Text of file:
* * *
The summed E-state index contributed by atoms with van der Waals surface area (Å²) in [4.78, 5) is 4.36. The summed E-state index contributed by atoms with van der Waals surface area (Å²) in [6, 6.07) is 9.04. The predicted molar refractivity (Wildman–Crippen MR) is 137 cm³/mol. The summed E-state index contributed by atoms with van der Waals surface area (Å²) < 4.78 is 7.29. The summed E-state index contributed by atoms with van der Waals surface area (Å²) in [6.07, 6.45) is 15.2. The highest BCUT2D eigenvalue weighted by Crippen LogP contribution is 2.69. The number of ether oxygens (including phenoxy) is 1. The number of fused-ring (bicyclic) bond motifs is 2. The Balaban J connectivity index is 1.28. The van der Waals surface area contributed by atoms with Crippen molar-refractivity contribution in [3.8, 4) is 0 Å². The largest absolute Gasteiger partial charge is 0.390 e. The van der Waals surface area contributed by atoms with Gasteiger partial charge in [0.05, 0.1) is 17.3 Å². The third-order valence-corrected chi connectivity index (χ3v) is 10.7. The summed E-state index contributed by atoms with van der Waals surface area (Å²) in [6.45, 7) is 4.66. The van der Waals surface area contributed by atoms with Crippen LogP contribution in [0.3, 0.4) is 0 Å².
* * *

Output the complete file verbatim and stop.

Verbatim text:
The summed E-state index contributed by atoms with van der Waals surface area (Å²) in [4.78, 5) is 4.36. The summed E-state index contributed by atoms with van der Waals surface area (Å²) in [6, 6.07) is 9.04. The predicted molar refractivity (Wildman–Crippen MR) is 137 cm³/mol. The summed E-state index contributed by atoms with van der Waals surface area (Å²) < 4.78 is 7.29. The summed E-state index contributed by atoms with van der Waals surface area (Å²) in [6.07, 6.45) is 15.2. The highest BCUT2D eigenvalue weighted by Crippen LogP contribution is 2.69. The number of ether oxygens (including phenoxy) is 1. The number of fused-ring (bicyclic) bond motifs is 2. The Balaban J connectivity index is 1.28. The van der Waals surface area contributed by atoms with Crippen molar-refractivity contribution in [3.8, 4) is 0 Å². The largest absolute Gasteiger partial charge is 0.390 e. The van der Waals surface area contributed by atoms with Gasteiger partial charge in [0.05, 0.1) is 17.3 Å². The third-order valence-corrected chi connectivity index (χ3v) is 10.7. The summed E-state index contributed by atoms with van der Waals surface area (Å²) in [6.45, 7) is 4.66. The van der Waals surface area contributed by atoms with Crippen LogP contribution in [0.3, 0.4) is 0 Å².